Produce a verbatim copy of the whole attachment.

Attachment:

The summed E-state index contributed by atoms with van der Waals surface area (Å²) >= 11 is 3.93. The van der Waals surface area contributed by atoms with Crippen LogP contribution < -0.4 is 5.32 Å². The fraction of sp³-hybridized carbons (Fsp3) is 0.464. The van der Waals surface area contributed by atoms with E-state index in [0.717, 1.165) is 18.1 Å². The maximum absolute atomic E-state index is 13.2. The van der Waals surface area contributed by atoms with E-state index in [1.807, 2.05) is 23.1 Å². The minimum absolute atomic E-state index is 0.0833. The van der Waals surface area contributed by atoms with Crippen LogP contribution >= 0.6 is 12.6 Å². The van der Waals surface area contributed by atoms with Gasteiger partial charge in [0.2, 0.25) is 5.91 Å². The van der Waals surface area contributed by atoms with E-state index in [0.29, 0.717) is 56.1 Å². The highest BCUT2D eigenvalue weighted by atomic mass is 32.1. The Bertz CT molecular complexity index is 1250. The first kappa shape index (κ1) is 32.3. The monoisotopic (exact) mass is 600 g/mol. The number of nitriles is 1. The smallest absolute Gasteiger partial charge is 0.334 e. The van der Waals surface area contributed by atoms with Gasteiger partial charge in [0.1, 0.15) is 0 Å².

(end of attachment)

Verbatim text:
The summed E-state index contributed by atoms with van der Waals surface area (Å²) >= 11 is 3.93. The van der Waals surface area contributed by atoms with Crippen LogP contribution < -0.4 is 5.32 Å². The fraction of sp³-hybridized carbons (Fsp3) is 0.464. The van der Waals surface area contributed by atoms with E-state index in [0.717, 1.165) is 18.1 Å². The maximum absolute atomic E-state index is 13.2. The van der Waals surface area contributed by atoms with E-state index in [1.807, 2.05) is 23.1 Å². The minimum absolute atomic E-state index is 0.0833. The van der Waals surface area contributed by atoms with Crippen LogP contribution >= 0.6 is 12.6 Å². The van der Waals surface area contributed by atoms with Gasteiger partial charge in [0.2, 0.25) is 5.91 Å². The van der Waals surface area contributed by atoms with E-state index in [0.29, 0.717) is 56.1 Å². The highest BCUT2D eigenvalue weighted by atomic mass is 32.1. The Bertz CT molecular complexity index is 1250. The first kappa shape index (κ1) is 32.3. The monoisotopic (exact) mass is 600 g/mol. The number of nitriles is 1. The smallest absolute Gasteiger partial charge is 0.334 e. The van der Waals surface area contributed by atoms with Gasteiger partial charge in [0.1, 0.15) is 0 Å².